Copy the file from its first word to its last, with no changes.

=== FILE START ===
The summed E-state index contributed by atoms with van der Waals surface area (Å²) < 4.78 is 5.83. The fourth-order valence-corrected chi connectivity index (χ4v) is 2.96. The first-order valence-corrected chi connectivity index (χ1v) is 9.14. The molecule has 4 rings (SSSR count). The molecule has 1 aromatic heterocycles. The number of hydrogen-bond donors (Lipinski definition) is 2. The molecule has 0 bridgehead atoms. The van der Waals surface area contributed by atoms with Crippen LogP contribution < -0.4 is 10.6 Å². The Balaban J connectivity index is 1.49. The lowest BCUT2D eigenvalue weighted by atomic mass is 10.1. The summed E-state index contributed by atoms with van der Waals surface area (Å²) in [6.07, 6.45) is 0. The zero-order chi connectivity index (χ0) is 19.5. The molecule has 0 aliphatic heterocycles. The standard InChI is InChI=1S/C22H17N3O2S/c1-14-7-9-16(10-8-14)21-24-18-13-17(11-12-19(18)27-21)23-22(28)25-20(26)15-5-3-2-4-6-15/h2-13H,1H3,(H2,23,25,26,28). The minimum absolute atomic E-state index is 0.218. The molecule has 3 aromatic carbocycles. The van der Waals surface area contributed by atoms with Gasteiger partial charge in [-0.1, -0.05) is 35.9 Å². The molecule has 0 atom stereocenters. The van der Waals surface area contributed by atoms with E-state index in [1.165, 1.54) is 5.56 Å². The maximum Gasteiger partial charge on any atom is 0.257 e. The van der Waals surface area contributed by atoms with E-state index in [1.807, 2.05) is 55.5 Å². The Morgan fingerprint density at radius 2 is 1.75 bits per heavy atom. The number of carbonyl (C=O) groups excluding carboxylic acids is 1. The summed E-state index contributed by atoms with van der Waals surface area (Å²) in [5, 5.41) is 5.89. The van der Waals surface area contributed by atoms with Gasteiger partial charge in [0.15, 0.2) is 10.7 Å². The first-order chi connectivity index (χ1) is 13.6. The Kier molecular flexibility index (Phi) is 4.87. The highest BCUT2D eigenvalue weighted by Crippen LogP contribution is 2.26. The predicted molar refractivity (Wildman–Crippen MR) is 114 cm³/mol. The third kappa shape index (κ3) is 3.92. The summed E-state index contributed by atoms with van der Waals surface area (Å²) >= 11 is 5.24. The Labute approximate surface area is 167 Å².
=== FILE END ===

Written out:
The summed E-state index contributed by atoms with van der Waals surface area (Å²) < 4.78 is 5.83. The fourth-order valence-corrected chi connectivity index (χ4v) is 2.96. The first-order valence-corrected chi connectivity index (χ1v) is 9.14. The molecule has 4 rings (SSSR count). The molecule has 1 aromatic heterocycles. The number of hydrogen-bond donors (Lipinski definition) is 2. The molecule has 0 bridgehead atoms. The van der Waals surface area contributed by atoms with Crippen LogP contribution < -0.4 is 10.6 Å². The Balaban J connectivity index is 1.49. The lowest BCUT2D eigenvalue weighted by atomic mass is 10.1. The summed E-state index contributed by atoms with van der Waals surface area (Å²) in [6.07, 6.45) is 0. The zero-order chi connectivity index (χ0) is 19.5. The molecule has 0 aliphatic heterocycles. The standard InChI is InChI=1S/C22H17N3O2S/c1-14-7-9-16(10-8-14)21-24-18-13-17(11-12-19(18)27-21)23-22(28)25-20(26)15-5-3-2-4-6-15/h2-13H,1H3,(H2,23,25,26,28). The minimum absolute atomic E-state index is 0.218. The molecule has 3 aromatic carbocycles. The van der Waals surface area contributed by atoms with Gasteiger partial charge in [-0.1, -0.05) is 35.9 Å². The molecule has 0 atom stereocenters. The van der Waals surface area contributed by atoms with E-state index in [1.165, 1.54) is 5.56 Å². The maximum Gasteiger partial charge on any atom is 0.257 e. The van der Waals surface area contributed by atoms with E-state index in [1.807, 2.05) is 55.5 Å². The Morgan fingerprint density at radius 2 is 1.75 bits per heavy atom. The number of carbonyl (C=O) groups excluding carboxylic acids is 1. The summed E-state index contributed by atoms with van der Waals surface area (Å²) in [5, 5.41) is 5.89. The van der Waals surface area contributed by atoms with Gasteiger partial charge in [0.15, 0.2) is 10.7 Å². The first-order chi connectivity index (χ1) is 13.6. The Kier molecular flexibility index (Phi) is 4.87. The highest BCUT2D eigenvalue weighted by Crippen LogP contribution is 2.26. The predicted molar refractivity (Wildman–Crippen MR) is 114 cm³/mol. The third kappa shape index (κ3) is 3.92. The summed E-state index contributed by atoms with van der Waals surface area (Å²) >= 11 is 5.24. The Labute approximate surface area is 167 Å².